This notebook was written by Mark Harris based on code examples from Continuum Analytics that I modified somewhat. This is an example that demonstrates accelerating a Mandelbrot fractal computation using "CUDA Python" with NumbaPro.

Let's start with a basic Python Mandelbrot set. We use a numpy array for the image and display it using pylab imshow.

In [24]:

```
import numpy as np
from pylab import imshow, show
from timeit import default_timer as timer
```

The `mandel`

function performs the Mandelbrot set calculation for a given (x,y) position on the imaginary plane. It returns the number of iterations before the computation "escapes".

In [35]:

```
def mandel(x, y, max_iters):
"""
Given the real and imaginary parts of a complex number,
determine if it is a candidate for membership in the Mandelbrot
set given a fixed number of iterations.
"""
c = complex(x, y)
z = 0.0j
for i in range(max_iters):
z = z*z + c
if (z.real*z.real + z.imag*z.imag) >= 4:
return i
return max_iters
```

`create_fractal`

iterates over all the pixels in the image, computing the complex coordinates from the pixel coordinates, and calls the `mandel`

function at each pixel. The return value of `mandel`

is used to color the pixel.

In [36]:

```
def create_fractal(min_x, max_x, min_y, max_y, image, iters):
height = image.shape[0]
width = image.shape[1]
pixel_size_x = (max_x - min_x) / width
pixel_size_y = (max_y - min_y) / height
for x in range(width):
real = min_x + x * pixel_size_x
for y in range(height):
imag = min_y + y * pixel_size_y
color = mandel(real, imag, iters)
image[y, x] = color
```

Next we create a 1024x1024 pixel image as a numpy array of bytes. We then call `create_fractal`

with appropriate coordinates to fit the whole mandelbrot set.

In [38]:

```
image = np.zeros((1024, 1536), dtype = np.uint8)
start = timer()
create_fractal(-2.0, 1.0, -1.0, 1.0, image, 20)
dt = timer() - start
print "Mandelbrot created in %f s" % dt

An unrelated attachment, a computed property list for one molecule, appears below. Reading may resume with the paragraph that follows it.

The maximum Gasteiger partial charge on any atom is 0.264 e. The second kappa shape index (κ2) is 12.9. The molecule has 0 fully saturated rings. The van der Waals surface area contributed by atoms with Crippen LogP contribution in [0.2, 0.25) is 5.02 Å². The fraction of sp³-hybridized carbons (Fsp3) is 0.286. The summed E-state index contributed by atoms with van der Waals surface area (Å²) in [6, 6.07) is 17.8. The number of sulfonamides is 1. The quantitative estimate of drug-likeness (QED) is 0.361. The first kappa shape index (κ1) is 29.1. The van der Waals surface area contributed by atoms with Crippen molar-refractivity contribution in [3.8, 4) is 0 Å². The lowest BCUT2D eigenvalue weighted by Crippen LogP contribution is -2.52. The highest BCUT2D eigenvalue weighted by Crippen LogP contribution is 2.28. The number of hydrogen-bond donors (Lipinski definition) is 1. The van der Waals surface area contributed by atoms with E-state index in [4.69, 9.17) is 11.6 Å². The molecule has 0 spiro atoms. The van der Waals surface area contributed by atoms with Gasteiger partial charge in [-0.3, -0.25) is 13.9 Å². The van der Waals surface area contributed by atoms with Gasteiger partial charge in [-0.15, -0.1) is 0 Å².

imshow(image)
show()
```

You can play with the coordinates to zoom in on different regions in the fractal.

In [29]:

```
create_fractal(-2.0, -1.7, -0.1, 0.1, image, 20)
imshow(image)
show()
```

Numba is a Numpy-aware dynamic Python compiler based on the popular LLVM compiler infrastructure.

Numba is an Open Source NumPy-aware optimizing compiler for Python sponsored by Continuum Analytics, Inc. It uses the remarkable compiler infrastructure to compile Python syntax to machine code. It is aware of NumPy arrays as typed memory regions and so can speed-up code using NumPy arrays, such as our Mandelbrot functions.

The simplest way to use Numba is to decorate the functions you want to compile with @autojit. Numba will compile them for the CPU (if it can resolve the types used).

In [39]:

```
from numba import autojit
@autojit
def mandel(x, y, max_iters):
"""
Given the real and imaginary parts of a complex number,
determine if it is a candidate for membership in the Mandelbrot
set given a fixed number of iterations.
"""
c = complex(x, y)
z = 0.0j
for i in range(max_iters):
z = z*z + c
if (z.real*z.real + z.imag*z.imag) >= 4:
return i
return max_iters
@autojit
def create_fractal(min_x, max_x, min_y, max_y, image, iters):
height = image.shape[0]
width = image.shape[1]
pixel_size_x = (max_x - min_x) / width
pixel_size_y = (max_y - min_y) / height
for x in range(width):
real = min_x + x * pixel_size_x
for y in range(height):
imag = min_y + y * pixel_size_y
color = mandel(real, imag, iters)
image[y, x] = color
```

Let's run the `@autojit`

code and see if it is faster.

In [41]:

```
image = np.zeros((1024, 1536), dtype = np.uint8)
start = timer()
create_fractal(-2.0, 1.0, -1.0, 1.0, image, 20)
dt = timer() - start
print "Mandelbrot created in %f s" % dt
imshow(image)
show()
```

On my desktop computer, the time to compute the 1024x1024 mandelbrot set dropped from 6.92s down to 0.06s. That's a speedup of 115x! The reason this is so much faster is that Numba uses Numpy type information to convert the dynamic Python code into statically compiled machine code, which is many times faster to execute than dynamically typed, interpreted Python code.